Thursday, February 21, 2019


I've been giving a lot of thought lately to the future of home ownership.  

That sounds like a weighty philosophical statement, and it is, but when your business is based on transparency, honesty and thoughtful analysis of the numbers... you can't avoid looking at how societal and political trends will impact housing in the coming years.  

As you know if you've been following my narratives, either in this space or on Facebook or via the recent comprehensive 10 - 15 page market update reports I mailed out to past clients in September and again in January, our market is changing.

Here in Denver, we're on the tail end of multiple offer bidding wars, inventory shortages and what has essentially been one of the all-time great market runs for the Rocky Mountain region.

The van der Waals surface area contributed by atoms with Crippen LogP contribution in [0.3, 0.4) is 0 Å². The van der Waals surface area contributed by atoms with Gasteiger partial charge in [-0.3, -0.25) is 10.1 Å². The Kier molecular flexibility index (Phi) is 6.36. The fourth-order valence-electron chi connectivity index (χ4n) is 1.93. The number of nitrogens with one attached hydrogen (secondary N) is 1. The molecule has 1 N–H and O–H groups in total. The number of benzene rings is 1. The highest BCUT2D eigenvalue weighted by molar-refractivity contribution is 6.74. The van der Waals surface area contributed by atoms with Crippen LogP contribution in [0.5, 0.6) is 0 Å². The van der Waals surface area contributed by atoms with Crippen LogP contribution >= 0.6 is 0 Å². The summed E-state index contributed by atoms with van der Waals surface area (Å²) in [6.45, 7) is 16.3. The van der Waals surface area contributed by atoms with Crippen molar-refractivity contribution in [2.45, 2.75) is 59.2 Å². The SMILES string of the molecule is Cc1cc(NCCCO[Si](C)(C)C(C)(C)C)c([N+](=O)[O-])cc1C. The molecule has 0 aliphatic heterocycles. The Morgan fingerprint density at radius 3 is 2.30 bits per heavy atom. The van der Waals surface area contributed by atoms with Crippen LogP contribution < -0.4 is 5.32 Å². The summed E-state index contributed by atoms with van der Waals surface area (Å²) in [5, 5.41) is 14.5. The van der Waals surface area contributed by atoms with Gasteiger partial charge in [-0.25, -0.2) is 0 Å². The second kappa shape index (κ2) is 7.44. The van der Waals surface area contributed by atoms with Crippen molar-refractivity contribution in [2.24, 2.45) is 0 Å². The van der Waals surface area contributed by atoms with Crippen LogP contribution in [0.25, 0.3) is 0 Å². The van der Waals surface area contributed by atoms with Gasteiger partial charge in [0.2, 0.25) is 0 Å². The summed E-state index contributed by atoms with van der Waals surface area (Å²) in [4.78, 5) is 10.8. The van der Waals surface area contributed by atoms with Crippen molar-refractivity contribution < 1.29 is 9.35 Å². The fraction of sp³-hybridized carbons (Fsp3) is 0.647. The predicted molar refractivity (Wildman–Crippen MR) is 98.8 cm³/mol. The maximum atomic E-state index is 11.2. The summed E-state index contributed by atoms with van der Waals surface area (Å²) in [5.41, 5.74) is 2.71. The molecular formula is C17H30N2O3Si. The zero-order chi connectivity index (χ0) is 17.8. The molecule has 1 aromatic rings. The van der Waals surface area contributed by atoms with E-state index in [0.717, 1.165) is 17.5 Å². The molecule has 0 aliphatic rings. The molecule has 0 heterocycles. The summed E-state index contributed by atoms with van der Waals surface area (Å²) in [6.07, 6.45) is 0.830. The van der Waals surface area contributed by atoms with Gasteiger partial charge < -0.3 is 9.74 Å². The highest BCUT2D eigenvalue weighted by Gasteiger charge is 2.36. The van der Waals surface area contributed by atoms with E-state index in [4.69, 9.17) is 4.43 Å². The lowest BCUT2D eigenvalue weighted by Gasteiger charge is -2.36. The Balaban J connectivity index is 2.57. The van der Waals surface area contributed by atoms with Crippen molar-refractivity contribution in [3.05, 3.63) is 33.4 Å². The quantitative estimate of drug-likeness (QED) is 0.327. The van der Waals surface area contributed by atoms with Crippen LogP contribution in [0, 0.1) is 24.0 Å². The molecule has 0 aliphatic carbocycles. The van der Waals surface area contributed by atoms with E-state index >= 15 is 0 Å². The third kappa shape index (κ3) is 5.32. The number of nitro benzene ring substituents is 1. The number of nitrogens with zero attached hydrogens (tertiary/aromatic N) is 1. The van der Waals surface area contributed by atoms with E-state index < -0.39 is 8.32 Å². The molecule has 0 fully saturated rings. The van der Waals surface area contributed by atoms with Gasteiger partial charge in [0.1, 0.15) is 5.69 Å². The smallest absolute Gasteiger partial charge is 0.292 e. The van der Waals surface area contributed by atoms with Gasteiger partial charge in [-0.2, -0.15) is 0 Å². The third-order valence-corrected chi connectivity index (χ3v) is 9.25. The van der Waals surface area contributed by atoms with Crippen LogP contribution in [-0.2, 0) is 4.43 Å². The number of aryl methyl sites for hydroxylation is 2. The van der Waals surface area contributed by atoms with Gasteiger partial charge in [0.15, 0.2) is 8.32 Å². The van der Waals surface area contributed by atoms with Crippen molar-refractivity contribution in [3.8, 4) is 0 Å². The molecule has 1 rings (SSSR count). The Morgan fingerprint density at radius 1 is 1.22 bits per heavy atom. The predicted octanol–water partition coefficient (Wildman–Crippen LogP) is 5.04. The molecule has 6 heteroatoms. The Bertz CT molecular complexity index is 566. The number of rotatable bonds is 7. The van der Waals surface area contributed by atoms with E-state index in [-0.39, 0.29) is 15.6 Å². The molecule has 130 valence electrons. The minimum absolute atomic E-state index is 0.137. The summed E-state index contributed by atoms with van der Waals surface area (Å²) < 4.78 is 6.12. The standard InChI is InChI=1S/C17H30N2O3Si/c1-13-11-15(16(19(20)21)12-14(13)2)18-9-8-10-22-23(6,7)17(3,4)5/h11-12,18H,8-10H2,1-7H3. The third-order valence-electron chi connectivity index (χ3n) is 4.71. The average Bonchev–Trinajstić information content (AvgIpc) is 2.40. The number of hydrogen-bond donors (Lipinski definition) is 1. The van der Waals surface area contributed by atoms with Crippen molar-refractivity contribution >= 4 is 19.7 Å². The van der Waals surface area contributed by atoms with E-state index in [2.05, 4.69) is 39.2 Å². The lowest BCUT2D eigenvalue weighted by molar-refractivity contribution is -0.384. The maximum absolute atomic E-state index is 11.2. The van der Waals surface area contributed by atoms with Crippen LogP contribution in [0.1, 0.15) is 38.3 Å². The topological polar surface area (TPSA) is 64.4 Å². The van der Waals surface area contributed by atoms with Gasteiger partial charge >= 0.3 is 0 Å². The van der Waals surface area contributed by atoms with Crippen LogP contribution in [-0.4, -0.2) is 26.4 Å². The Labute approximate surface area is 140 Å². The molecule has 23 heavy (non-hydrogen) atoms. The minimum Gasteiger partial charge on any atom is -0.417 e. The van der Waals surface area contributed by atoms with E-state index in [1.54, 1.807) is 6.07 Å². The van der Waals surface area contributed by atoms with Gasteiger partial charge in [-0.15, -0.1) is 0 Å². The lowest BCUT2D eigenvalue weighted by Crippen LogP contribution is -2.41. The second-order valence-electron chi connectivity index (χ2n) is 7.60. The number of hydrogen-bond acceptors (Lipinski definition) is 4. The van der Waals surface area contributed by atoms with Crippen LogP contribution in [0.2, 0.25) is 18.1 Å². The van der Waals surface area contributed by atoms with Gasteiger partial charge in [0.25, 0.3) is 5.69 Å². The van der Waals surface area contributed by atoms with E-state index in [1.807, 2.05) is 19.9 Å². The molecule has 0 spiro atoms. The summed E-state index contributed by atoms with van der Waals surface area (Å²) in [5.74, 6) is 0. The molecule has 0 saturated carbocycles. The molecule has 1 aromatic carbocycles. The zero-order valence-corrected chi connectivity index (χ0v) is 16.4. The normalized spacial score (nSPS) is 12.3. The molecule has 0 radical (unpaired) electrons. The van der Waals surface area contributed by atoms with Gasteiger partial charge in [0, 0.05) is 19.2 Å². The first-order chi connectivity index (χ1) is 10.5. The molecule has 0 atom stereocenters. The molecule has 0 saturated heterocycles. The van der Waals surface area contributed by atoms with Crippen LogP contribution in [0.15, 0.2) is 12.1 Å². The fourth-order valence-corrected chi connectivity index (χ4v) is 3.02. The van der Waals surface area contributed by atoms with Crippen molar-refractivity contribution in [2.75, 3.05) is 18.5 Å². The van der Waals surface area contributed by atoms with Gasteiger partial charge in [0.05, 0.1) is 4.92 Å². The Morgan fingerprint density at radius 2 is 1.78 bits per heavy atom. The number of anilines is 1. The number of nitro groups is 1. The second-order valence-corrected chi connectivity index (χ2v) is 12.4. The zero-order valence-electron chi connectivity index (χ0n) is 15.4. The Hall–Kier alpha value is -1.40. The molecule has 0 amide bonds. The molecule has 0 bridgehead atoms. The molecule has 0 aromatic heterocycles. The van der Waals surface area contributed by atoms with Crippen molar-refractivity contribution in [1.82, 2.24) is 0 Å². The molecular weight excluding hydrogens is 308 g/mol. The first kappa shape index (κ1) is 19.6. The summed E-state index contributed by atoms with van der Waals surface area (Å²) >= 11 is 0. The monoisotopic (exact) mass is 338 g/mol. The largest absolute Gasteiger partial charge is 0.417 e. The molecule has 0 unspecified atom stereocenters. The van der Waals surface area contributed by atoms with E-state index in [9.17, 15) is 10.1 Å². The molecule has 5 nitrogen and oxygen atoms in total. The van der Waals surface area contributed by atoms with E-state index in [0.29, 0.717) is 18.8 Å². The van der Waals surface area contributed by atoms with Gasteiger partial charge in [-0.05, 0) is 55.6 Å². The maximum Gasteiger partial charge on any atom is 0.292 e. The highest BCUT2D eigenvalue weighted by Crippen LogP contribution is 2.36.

The main reason our market is starting is to flatten out is that young people are simply tapped out.  

Years of rising prices, coupled more recently with rising interest rates, have made home ownership unattainable for a growing number of younger Coloradans.   

It's reflected in the home ownership rate, which has dropped from an all-time high of 71% in Denver 12 years ago to 62% today, and I believe it's headed for the mid 50's over the next few years as the American Dream of buying a home simply becomes a dream, period.  

It's too difficult for young people to get started now, with record amounts of college debt, a scarcity of good paying jobs and technology and globalization increasingly putting Millennials in direct competition with educated young people in India, China and a host of other countries where $5 an hour is a pretty attractive wage.

For decades in this country, tax policy and governance has been skewed in favor of the rich and the old.  And more recently, the Fed's interest rates policies allowed corporations access to unlimited capital at negligible rates, leveraging their returns and creating even more wealth at the top of the pyramid.